The details sank the Calgary Flames against Vegas, and may have sunk their season
Photo credit:Brett Holmes-USA TODAY Sports
By Ryan Pike2 months ago
For the bulk of the past seven seasons, the Calgary Flames have been one of the top puck possession teams in the National Hockey League. When you have the puck a lot, though, the challenge is doing the right things with it. The devil, as they say, is in the details.
The frustrating thing for the 2022-23 edition of the Flames – for their players, management, fans and other onlookers – is that they’ve been a puck possession monster that unfortunately lacks the details to translate possession into dangerous possession. Thursday’s loss to the Vegas Golden Knights was a prime example of what’s ailed them all season.
Just look at the three goals the Flames allowed against Vegas.
On the first goal, the Flames were pressing but lost possession of the puck with a lot of players caught in the zone. Vegas made a couple quick passes – Alex Pietrangelo to Jack Eichel off the possession change, and Eichel to Jonathan Marchessault – while the alert Vegas forwards notice the possession change and start heading up ice. Nikita Zadorov is caught flat-footed momentarily and is chasing the play, and MacKenzie Weegar is in the unenviable position of defending a two-on-one rush.
Vegas executed very well on the sequence, first defending well enough to induce the Flames to turn the puck over in their zone, then moving the puck up ice. The Flames had the puck, for awhile, but just couldn’t do enough with it before they turned it over.
On the second goal, the Flames were in the midst of a change after losing puck possession. Shea Theodore notices oodles and oodles of ice open in the neutral zone and throws a pass up to Mike Amadio. Weegar jumps on to try to disrupt the breakaway while Dennis Gilbert chases Amadio up ice, but Amadio gets his own rebound.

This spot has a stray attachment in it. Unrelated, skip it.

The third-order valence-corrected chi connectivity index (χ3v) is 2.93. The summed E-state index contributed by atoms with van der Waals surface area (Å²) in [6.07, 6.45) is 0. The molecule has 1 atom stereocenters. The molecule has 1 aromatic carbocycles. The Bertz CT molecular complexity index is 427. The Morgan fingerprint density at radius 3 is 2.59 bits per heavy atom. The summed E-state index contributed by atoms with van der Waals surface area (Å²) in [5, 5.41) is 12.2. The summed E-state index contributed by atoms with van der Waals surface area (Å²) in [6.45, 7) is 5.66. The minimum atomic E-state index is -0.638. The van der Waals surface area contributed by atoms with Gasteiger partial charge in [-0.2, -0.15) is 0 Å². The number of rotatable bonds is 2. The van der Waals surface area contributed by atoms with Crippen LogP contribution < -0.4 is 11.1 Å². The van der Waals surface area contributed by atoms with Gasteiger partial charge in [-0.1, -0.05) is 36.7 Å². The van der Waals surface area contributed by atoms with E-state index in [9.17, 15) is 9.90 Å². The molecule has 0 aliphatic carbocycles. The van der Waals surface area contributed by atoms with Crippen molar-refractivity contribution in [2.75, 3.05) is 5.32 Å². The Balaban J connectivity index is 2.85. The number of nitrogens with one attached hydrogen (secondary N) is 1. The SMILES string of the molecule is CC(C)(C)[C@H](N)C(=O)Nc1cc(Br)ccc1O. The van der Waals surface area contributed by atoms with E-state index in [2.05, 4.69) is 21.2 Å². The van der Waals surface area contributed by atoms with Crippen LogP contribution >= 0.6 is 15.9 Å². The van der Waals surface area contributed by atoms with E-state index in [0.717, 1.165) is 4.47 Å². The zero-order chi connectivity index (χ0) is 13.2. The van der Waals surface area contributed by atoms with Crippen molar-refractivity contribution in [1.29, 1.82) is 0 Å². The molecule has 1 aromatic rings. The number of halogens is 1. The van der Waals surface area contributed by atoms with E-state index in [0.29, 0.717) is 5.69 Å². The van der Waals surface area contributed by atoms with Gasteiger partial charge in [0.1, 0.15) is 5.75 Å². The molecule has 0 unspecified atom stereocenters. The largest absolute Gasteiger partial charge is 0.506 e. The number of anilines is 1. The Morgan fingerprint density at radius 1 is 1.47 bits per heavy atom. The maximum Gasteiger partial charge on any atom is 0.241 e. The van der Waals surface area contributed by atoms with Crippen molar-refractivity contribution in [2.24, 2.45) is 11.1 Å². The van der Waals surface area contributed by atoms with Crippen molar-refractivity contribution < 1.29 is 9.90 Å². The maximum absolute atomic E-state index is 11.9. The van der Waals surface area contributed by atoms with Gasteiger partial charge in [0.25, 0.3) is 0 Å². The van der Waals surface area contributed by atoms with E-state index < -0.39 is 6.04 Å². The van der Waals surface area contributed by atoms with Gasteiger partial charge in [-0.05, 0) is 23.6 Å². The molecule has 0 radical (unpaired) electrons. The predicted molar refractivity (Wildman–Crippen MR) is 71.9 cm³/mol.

Flat out, a bad line change that led directly to a goal.
The third Vegas goal, the eventual game-winner, was a play that Rasmus Andersson didn’t love. Andersson has the puck and is being chased by Nicolas Roy. Andersson spins and is about to attempt a pass up the wall to Nazem Kadri, who’s circling down from the blueline waiting to break out. Roy grabs Andersson’s arm, so Andersson can’t get any oomph on the pass attempt. It’s intercepted by Chandler Stephenson and a few quick passes – Stephenson to Kessel, Kessel to Roy – end up with Roy scoring on Markstrom in close.
Should Roy have been called for holding for grabbing Andersson’s arm? I’ve seen that called, but I’ve also seen it not called. Andersson noted to the media post-game that he thought it was a penalty, but he also noted that the play happened fast and declined to really criticize the officiating. It’s also worth noting that by the time Vegas intercepts the puck, Kadri is in the neutral zone already and that leaves Noah Hanifin and Andersson back to defend an immediate three-on-two sequence that ended in a goal.
The Flames didn’t lose to Vegas all that once. They had chances to win the hockey game, or at least draw closer, but they ended up losing the game by a thousand tiny cuts – and that’s probably quite the apt metaphor for their entire season. Their loss to the Golden Knights was their 42nd one-goal game this season, and their 27th loss in that scenario.
The Flames pulled Jacob Markstrom for the extra attacker with 2:15 left in regulation and the team trailing 3-2. Playing six-on-five, they leaned heavily on six skaters: Tyler Toffoli (2:01), Andrew Mangiapane (1:45), Kadri (1:31), Elias Lindholm (1:31), Weegar (1:23) and Zadorov (1:10) all played north of a minute. Blueliners Andersson (0:52) and Hanifin (0:43) also got into the mix. Touching the ice briefly were Mikael Backlund (0:33), Walker Duehr (0:33), Trevor Lewis (0:29), Jonathan Huberdeau (0:14) and Dillon Dube (0:13). Not playing at all were Blake Coleman, Nick Ritchie, Gilbert and Troy Stecher.
With the extra attacker, the Flames generated two shots (Mangiapane, Weegar), five shots that were blocked (Lucic, Weegar twice, Kadri twice) and two shots that missed the Vegas net (Mangiapane, Toffoli). Given the circumstances, facing a Vegas goaltender in Jonathan Quick who had hastily been pressed into service in relief of injured starter Logan Thompson late in the game, it’s hard not to look at the lack of a tying goal as a massive missed opportunity.
When the eulogy is written for the 2022-23 Flames season, attention will be paid to the several ways the Flames were founding lacking in these types of games. These types of games, collectively, are the primary reason they’re chasing the playoff teams with nine games remaining in their regular season calendar.
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